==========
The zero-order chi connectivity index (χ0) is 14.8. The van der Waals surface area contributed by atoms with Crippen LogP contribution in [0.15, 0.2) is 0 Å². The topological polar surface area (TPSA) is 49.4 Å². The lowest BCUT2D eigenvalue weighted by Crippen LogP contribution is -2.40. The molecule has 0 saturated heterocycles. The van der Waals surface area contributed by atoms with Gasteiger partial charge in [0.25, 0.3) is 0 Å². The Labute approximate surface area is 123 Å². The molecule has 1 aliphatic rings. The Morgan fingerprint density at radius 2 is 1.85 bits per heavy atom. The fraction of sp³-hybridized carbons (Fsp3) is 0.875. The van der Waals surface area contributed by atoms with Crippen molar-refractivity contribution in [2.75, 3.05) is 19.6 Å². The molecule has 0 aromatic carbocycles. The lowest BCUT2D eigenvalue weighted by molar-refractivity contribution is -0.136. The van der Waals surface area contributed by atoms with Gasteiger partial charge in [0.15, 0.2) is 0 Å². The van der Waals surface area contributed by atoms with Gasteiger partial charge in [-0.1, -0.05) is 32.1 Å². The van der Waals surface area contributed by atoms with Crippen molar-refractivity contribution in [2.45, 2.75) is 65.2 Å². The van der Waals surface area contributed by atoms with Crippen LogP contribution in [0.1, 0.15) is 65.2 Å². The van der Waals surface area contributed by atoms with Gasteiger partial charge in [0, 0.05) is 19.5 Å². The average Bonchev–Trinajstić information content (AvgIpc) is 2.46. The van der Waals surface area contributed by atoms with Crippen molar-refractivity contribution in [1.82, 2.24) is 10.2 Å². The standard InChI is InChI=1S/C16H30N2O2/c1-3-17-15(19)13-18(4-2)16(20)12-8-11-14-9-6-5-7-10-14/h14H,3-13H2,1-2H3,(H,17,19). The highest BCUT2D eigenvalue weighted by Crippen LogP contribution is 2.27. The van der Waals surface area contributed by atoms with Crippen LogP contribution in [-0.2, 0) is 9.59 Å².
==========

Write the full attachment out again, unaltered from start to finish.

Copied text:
The zero-order chi connectivity index (χ0) is 14.8. The van der Waals surface area contributed by atoms with Crippen LogP contribution in [0.15, 0.2) is 0 Å². The topological polar surface area (TPSA) is 49.4 Å². The lowest BCUT2D eigenvalue weighted by Crippen LogP contribution is -2.40. The molecule has 0 saturated heterocycles. The van der Waals surface area contributed by atoms with Gasteiger partial charge in [0.25, 0.3) is 0 Å². The Labute approximate surface area is 123 Å². The molecule has 1 aliphatic rings. The Morgan fingerprint density at radius 2 is 1.85 bits per heavy atom. The fraction of sp³-hybridized carbons (Fsp3) is 0.875. The van der Waals surface area contributed by atoms with Crippen molar-refractivity contribution in [2.75, 3.05) is 19.6 Å². The molecule has 0 aromatic carbocycles. The lowest BCUT2D eigenvalue weighted by molar-refractivity contribution is -0.136. The van der Waals surface area contributed by atoms with Gasteiger partial charge in [0.15, 0.2) is 0 Å². The van der Waals surface area contributed by atoms with Gasteiger partial charge in [-0.1, -0.05) is 32.1 Å². The van der Waals surface area contributed by atoms with Crippen molar-refractivity contribution in [2.45, 2.75) is 65.2 Å². The van der Waals surface area contributed by atoms with Crippen LogP contribution in [0.1, 0.15) is 65.2 Å². The van der Waals surface area contributed by atoms with Gasteiger partial charge in [0, 0.05) is 19.5 Å². The average Bonchev–Trinajstić information content (AvgIpc) is 2.46. The van der Waals surface area contributed by atoms with Crippen molar-refractivity contribution in [1.82, 2.24) is 10.2 Å². The standard InChI is InChI=1S/C16H30N2O2/c1-3-17-15(19)13-18(4-2)16(20)12-8-11-14-9-6-5-7-10-14/h14H,3-13H2,1-2H3,(H,17,19). The highest BCUT2D eigenvalue weighted by Crippen LogP contribution is 2.27. The van der Waals surface area contributed by atoms with Crippen LogP contribution in [-0.2, 0) is 9.59 Å².